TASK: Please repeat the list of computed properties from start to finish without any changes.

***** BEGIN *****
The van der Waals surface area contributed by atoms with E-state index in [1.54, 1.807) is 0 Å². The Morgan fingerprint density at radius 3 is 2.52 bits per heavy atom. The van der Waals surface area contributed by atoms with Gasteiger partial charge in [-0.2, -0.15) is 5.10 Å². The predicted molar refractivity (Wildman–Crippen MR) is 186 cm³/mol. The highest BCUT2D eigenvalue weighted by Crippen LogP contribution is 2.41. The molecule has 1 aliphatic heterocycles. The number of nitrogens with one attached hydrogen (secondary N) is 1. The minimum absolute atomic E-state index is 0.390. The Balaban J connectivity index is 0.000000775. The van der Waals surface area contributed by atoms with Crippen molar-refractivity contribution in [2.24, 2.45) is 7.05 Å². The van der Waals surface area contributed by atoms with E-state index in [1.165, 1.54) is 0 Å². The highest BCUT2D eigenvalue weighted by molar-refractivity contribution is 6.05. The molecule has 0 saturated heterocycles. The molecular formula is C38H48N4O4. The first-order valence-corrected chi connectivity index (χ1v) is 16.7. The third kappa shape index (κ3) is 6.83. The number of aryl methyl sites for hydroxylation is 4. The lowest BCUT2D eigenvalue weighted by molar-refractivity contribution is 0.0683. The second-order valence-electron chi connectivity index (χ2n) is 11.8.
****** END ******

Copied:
The van der Waals surface area contributed by atoms with E-state index in [1.54, 1.807) is 0 Å². The Morgan fingerprint density at radius 3 is 2.52 bits per heavy atom. The van der Waals surface area contributed by atoms with Gasteiger partial charge in [-0.2, -0.15) is 5.10 Å². The predicted molar refractivity (Wildman–Crippen MR) is 186 cm³/mol. The highest BCUT2D eigenvalue weighted by Crippen LogP contribution is 2.41. The molecule has 1 aliphatic heterocycles. The number of nitrogens with one attached hydrogen (secondary N) is 1. The minimum absolute atomic E-state index is 0.390. The Balaban J connectivity index is 0.000000775. The van der Waals surface area contributed by atoms with Crippen molar-refractivity contribution in [2.24, 2.45) is 7.05 Å². The van der Waals surface area contributed by atoms with E-state index in [1.165, 1.54) is 0 Å². The highest BCUT2D eigenvalue weighted by molar-refractivity contribution is 6.05. The molecule has 0 saturated heterocycles. The molecular formula is C38H48N4O4. The first-order valence-corrected chi connectivity index (χ1v) is 16.7. The third kappa shape index (κ3) is 6.83. The number of aryl methyl sites for hydroxylation is 4. The lowest BCUT2D eigenvalue weighted by molar-refractivity contribution is 0.0683. The second-order valence-electron chi connectivity index (χ2n) is 11.8.